Originally Posted by Mark Seaton
A clipping amplifier does the nearly the same thing. The sweep stopping in level makes no clear indication of why it stopped. It could be electronic limiting of power that varies per frequency, it could simply be amp clipping, or it could be a limiter softening the clipping of the amplifier.
Like you, I prefer to have the sealed enclosure result in a 12dB/octave roll off on the bottom such that constant Voltage input results in a plateau in the excursion below some frequency. Smaller boxes and higher Fb for a given driver = less excursion for the same power, or more power to reach that excursion plateau. In Josh measured your subs with the outdoor curve set for +0/-3dB at 20Hz
we could produce similar curves that resulted in a 12dB/octave slope at the bottom if we keep increasing the level to see what is in the tank until we maxed out above 40Hz. Now bypass the BossoBassis and again increase sweeps till we max out. The maximums will be similar, with clipping earlier on the sweeps. Your drivers are amp limited, so there won't be any driver damage.So now my question is this... Consider a case where we had a really heavy and powerful 15" woofer such that in-box it matched the response you electronically corrected your sub to for the +0/-3dB @20Hz curve in the same box size with the same sensitivity below 15Hz. If the drivers have the same Xmax/Xmech capabilities and used the exact same amplifier would there be any real world, observed performance differences between your implementation with your signal shaper and the driver which did not need any correction?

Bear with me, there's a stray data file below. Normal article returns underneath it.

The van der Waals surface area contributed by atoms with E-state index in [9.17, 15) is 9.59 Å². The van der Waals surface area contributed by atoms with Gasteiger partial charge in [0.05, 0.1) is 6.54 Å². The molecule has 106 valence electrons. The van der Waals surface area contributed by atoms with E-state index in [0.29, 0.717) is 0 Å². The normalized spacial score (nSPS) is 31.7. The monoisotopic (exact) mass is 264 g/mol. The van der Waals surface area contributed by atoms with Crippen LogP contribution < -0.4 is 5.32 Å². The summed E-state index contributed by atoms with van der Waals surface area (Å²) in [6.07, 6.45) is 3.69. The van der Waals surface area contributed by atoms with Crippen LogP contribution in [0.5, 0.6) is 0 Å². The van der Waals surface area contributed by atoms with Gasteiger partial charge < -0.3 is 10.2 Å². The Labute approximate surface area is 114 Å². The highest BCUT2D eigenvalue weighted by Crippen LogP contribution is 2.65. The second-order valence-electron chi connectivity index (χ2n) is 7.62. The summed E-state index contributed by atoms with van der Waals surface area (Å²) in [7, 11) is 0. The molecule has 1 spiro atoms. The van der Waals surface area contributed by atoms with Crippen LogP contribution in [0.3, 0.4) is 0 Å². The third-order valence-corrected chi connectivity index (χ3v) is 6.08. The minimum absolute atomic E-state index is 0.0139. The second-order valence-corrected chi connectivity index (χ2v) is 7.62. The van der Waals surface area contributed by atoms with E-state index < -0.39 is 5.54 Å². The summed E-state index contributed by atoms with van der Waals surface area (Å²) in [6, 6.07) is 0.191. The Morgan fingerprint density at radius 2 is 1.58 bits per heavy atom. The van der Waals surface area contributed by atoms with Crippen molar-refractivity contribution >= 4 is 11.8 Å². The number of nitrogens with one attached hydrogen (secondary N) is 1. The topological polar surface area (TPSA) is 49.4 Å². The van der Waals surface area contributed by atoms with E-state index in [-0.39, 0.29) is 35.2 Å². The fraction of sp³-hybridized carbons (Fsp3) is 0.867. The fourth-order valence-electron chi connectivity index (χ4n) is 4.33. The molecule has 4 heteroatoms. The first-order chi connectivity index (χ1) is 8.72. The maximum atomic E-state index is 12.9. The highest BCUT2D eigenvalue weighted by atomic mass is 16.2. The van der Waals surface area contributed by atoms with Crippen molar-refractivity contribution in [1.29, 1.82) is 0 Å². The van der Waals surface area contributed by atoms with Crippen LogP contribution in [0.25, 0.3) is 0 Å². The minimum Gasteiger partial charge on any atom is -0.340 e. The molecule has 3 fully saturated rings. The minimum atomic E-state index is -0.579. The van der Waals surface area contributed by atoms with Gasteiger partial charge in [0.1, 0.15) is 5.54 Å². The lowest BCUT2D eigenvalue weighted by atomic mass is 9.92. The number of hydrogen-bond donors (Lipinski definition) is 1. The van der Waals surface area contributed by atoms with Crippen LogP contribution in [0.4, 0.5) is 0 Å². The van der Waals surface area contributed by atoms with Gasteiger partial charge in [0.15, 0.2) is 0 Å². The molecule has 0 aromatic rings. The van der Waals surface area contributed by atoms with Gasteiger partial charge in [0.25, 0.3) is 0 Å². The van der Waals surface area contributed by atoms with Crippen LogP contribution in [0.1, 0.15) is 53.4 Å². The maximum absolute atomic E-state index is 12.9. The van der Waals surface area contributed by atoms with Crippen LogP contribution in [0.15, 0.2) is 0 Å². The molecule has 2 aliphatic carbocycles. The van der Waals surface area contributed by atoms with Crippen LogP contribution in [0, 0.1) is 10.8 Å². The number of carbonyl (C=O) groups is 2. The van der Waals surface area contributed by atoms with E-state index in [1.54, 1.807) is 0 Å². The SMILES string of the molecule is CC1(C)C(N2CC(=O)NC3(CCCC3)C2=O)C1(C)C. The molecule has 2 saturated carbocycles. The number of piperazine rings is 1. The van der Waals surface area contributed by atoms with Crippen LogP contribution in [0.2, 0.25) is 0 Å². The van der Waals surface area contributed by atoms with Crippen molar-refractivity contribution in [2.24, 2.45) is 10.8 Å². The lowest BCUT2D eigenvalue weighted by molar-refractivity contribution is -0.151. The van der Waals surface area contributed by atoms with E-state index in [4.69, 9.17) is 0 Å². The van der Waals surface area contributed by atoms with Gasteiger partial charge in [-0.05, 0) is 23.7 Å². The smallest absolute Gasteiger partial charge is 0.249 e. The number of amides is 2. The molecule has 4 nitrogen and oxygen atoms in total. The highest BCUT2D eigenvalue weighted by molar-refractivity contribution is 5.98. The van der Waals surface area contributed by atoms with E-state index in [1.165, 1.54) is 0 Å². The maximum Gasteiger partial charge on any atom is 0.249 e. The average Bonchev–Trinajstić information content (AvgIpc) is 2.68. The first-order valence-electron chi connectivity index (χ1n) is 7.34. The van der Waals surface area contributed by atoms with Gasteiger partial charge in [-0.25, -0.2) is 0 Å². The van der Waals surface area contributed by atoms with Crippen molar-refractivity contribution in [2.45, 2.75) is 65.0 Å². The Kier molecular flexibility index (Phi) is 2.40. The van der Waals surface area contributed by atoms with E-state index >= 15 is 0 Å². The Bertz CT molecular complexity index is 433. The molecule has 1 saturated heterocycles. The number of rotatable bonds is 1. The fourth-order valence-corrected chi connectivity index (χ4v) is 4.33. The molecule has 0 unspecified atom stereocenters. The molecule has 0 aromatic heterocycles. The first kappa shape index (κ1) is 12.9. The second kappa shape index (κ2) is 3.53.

We're getting off track here by creating an impossible situation for the sake of an argument. If there was a driver that had same sensitivity <15 Hz in the same box with the same X-max and had the same FR without signal shaping, I'd be using that driver instead of hoeing the hard row.
That really isn't the question here, which is: If the signal shaped version used the sort of limiters the P'digm and most commercial subs use, would there be a real world difference? And the answer is yes. I don't see how you can deny that.
You posted the P'digm example, so let's continue to look at that before we create or look at other scenarios. We have the measurements. We know limiters are the cause of the "compression". We can't know what sort of limiters are employed from sine sweep testing, but we certainly can make an educated guess (and our guess will be right).
Looking at the last 3 sweeps, why does the distortion continue to increase despite the fact that driver excursion does not?
Would that be the case if, instead of limiters, the signal shaping was altered 3 times to mimic the last 3 curves?
I already know the answer to these questions. There is no room for debate here, except to argue one type of limiter vs another and the precise implementation for the P'digm box/drivers/amp. But, all that would be is dancing around the facts of the matter, which won't change.
Now, I'd like to offer another similar example. Look at the Velo DD-18 test results:
So, we have 5 curves, dictated by the servo limiting. Keep in mind that these curves are not the same as the curves I would affect through signal shaping and that's part of the argument, but I'll let that go for now.
A whopping 16dB of compression. Output at 15 Hz is static over the last 4 sweeps (thee were only 5 sweeps performed), yet distortion increases with progressive sweeps.
So, the servo, like the P'digms limiters, is only making sure the sub "keeps its composure" and the price is a continuously changing frequency response and loads of distortion.